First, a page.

Borough Market, now famous across the capital as a foodie heaven, directly reflects the history of this most ancient of London boroughs. London Bridge itself first came into being as the crossing to the Roman Londinium (now the City) and from mediaeval times the high street to its south emerged as an important food market. Neighbouring Bermondsey as the centre of the country’s leather trade, reflected still in its place names.
Despite this industrious past, reflected too in the extensive warehousing now converted to very desirable homes along the river, the borough is one of London’s greenest, with 130 parks and open spaces. The largest is Southwark Park, with its sporting facilities, café, an art gallery, boating lake and gardens.
With good transport and a compelling mix of property the area has seen extensive development in recent years, with no sign of letting up. On its southern border Elephant and Castle is now going through major regeneration, designed to create a new town centre for the district, with 5000 new jobs, 4000 new homes, a new shopping centre, a new station for the Northern Line, a new leisure centre, and several new public spaces. Local people will enjoy a dramatically improved physical environment with tree-lined streets, open spaces and a largely traffic-free infrastructure.
Head to Bermondsey Street on a Saturday and you’ll also find the Maltby Street Market, featuring excellent fresh produce and a chance to sample local beers from the Kernel Brewery.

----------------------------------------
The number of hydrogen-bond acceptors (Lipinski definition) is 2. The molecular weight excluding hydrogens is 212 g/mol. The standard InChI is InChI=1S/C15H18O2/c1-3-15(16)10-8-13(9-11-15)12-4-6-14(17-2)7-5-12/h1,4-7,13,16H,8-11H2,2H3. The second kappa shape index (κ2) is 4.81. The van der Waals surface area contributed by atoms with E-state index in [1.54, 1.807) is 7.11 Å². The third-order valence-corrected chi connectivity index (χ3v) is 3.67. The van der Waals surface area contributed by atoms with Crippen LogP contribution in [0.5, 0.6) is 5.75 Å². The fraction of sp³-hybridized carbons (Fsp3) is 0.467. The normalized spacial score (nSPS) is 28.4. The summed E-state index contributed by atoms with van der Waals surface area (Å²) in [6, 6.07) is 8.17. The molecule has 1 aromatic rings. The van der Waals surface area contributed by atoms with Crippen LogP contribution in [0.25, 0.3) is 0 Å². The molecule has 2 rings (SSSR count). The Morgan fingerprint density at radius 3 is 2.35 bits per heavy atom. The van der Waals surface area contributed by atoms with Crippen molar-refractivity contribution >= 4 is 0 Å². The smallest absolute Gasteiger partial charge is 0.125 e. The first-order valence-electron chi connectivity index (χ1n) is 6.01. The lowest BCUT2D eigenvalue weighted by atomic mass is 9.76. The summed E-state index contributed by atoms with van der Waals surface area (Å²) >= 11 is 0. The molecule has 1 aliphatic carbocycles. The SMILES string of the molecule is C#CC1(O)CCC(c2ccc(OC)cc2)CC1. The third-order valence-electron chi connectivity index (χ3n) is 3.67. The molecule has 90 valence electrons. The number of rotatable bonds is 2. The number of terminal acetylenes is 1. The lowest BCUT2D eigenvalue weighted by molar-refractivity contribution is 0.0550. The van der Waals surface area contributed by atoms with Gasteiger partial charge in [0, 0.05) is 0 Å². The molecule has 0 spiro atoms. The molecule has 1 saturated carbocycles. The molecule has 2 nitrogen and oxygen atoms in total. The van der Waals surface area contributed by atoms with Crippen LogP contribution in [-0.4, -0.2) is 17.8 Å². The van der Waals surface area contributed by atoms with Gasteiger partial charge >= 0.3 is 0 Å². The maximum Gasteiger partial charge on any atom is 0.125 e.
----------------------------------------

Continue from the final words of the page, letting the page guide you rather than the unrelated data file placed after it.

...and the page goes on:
HMS Belfast, the last remaining warship of its kind, is a great place to take the whole family for an interactive experience of Britain’s naval history.
The London Bridge skyline is dominated by The Shard, the tallest building in Western Europe. There are three levels near the top which offer the best views across London.
Borough Market, across the road from London Bridge Station, is UK’s oldest food market. Open Thursday to Saturday, the market has more than 70 stalls selling a variety of artisan cakes, cheese, meat, fish, vegetables and breads.
Visit the Hays Galleria for spot of shopping in a remarkable space.
Shakespeare’s Globe, the Young Vic and Old Vic all have deservedly excellent reputations.
|Canary Wharf||7 minutes|
|Bond Street||9 minutes|
|Liverpool street||10 minutes|
Aqua Shard / Oblix
Cantina del Ponte
|Band||Market value of your home on 1 April 1991||Southwark Council||Greater London Authority (GLA)||Adult social care||Overall council tax (£)|
|A||Up to £40,000||£620.43||£186.68||£30.77||£837.88|
|B||£40,001 to £52,000||£723.84||£217.79||£35.89||£977.52|
|C||£52,001 to £68,000||£827.24||£248.91||£41.02||£1117.17|
|D||£68,001 to £88,000||£930.65||£280.02||£46.15||£1256.82|
|E||£88,001 to £120,000||£1137.46||£342.25||£56.41||£1536.12|
|F||£120,001 to £160,000||£1344.27||£404.47||£66.66||£1815.40|
|G||£160,001 to £320,000||£1551.08||£466.70||£76.92||£2094.70|
|H||£320,001 to over||£1861.30||£560.04||£92.30||£2513.64|
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